4 min read.Updated: 14 Jan 2021, 10:47 PM ISTDeep Mukherjee
The Reserve Bank of India’s stress test model compares well with global benchmarks, but it needs to improve its assessment of tail-risk events, which are no longer as rare as they were
Central banks must continually assess the resilience of the banking system in case of a severe crisis. Globally, stress tests are undertaken to address such systemic risks. If done well, this can prepare a system well in advance to handle an economic crisis, by identifying potential capital requirements, so that it doesn’t need to hunt for money in adverse market conditions.
The Reserve Bank of India’s (RBI’s) half-yearly Financial Stability Report has the results of its stress tests on Indian banking. These tests have been helpful to the system and they tick most of the right boxes against global benchmarks. However, a review may be in order to assess whether RBI needs to increase the severity of the stress scenarios and sharpness of its models.
In these tests, the gross non-performing asset (GNPA) and capital to risk-weighted- asset ratio (CRAR) are estimated in the event of specific economic scenarios playing out. RBI considers six macro-economic variables and projects a baseline scenario. It represents the most likely trajectory of these variables for the subsequent 12-18 months. The baseline GNPA and CRAR estimates represent their most likely future levels. However, adverse scenarios are not predictive in nature and have no specific likelihood of occurrence associated with them. They represent different levels of severity for ‘what-if’ analysis to estimate GNPA and CRAR.
In its most recent report, RBI has gone back to using two adverse scenarios, as it did until December 2019. In last July’s report, three adverse scenarios were used. Additionally, since 2017, it has performed reverse stress testing. For this, it back-calculates the level of stress that will cause system-wide CRAR to fall below the 9% threshold.
System-wide GNPA in a baseline scenario is predicted to rise to 13.5% by September this year from 7.5% a year before that. Since regulatory relief may have suppressed bad loans in the post-March 2020 period, the stress-test models in the latest report used data until December 2019. The September 2020 GNPA is a statistical proxy for GNPA if regulatory forbearance was not offered.
The baseline gross domestic product (GDP) growth assumed is 0%. In a severely adverse scenario, GNPA is predicted to reach 14.8%, with GDP growth being -7.6%. Also, CRAR may drop to 14% in a baseline scenario and to 12.5% in a severe one by September from 15.6% the year before. Given the scale of India’s economic shock, these are not bad numbers.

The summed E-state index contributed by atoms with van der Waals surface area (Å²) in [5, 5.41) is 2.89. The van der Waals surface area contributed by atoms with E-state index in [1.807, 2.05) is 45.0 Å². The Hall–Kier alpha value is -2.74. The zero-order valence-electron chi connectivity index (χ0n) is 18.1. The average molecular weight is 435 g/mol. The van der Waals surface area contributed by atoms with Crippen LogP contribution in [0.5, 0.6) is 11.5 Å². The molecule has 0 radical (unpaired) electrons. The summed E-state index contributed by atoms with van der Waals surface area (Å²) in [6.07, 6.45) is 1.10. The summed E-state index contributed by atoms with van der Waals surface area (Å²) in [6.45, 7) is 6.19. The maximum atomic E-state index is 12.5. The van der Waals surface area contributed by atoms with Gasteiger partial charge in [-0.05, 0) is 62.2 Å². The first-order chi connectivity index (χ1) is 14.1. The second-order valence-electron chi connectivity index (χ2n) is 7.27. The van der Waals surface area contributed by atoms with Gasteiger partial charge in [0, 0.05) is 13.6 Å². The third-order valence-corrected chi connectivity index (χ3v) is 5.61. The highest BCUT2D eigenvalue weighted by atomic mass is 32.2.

However, analysing the reverse stress test results of previous reports raises some questions. The December 2019 report, for instance, assumed GDP growth of 5.2% (baseline scenario) and 2.9% (stress scenario). The stress scenario represented a standard deviation of 1.25 to 2. It suggested that a 3.5 standard deviation may bring the system-wide CRAR to 9.0%. This would imply GDP growth that is close to 0% or slightly negative. Assuming the estimates were reasonable, it is hard to understand how the latest report, which has GDP growth scenarios of 0% to -7.6%, has forecast the system-wide CRAR to remain well above the 9% threshold.
Similarly, the growth scenario in the July 2020 reverse stress test also estimated a stress level with standard deviation close to 3. Given these past published numbers, the 12.6% CRAR projected in the latest financial stability report calls for further explanation.
Further, analysing past reports suggests that the baseline scenarios have often been in line with the actual GNPA rates in the following 6-15 months. But there were some misses as well. For instance, as per the December 2015 report, in an extremely stressful scenario associated with GDP growth of 3.7%, GNPA was estimated at 6.9% in March 2017. The actual GNPA that month stood at 9.6%, despite GDP growth exceeding 7%. Likewise, actual GNPA (11.6%) in March 2018 was higher than the stress case GNPA (11.2%) projected in the December 2017 report. This was despite economic activity being in line with the baseline scenario.
A spike following an asset quality review may explain the GNPA underestimation. Such variations have continued to show up since 2016. One hopes that the latest report has addressed these underestimation issues.
A rethink of the stress-testing framework is needed. What constitutes a ‘severe but plausible’ stress scenario needs to be introduced. Evolved implementors of stress tests tend to interpret ‘severe and plausible’ as a tail-risk event that is rare and very severe. For instance, in Japan, the stress scenario replicates the worst recession observed. The UK assumes scenarios such as currency depreciation of 20-25%. In contrast, in India, prior to June 2020, sub-2% GDP growth was considered an implausible stress scenario.
If economic crises followed a bell-shaped normal distribution, a 3 standard deviation event would have been considered severe, with close to one-in-a-thousand odds of occurrence. However, economic shocks do not follow well-behaved distributions. Thus, such a risk scenario should not be rare.
Likewise, the relationship between the macro-economic numbers and GNPA cease to have easy-on-the-eye linear relationships during crises. Such assumptions may cause underestimation of losses and capital requirements. Risk frameworks are tested during crises. Being a prudent and capable regulator, RBI should consider upgrading its stress-testing framework.
Deep Mukherjee is a quantitative risk management professional & visiting faculty of risk management at IIM Calcutta.
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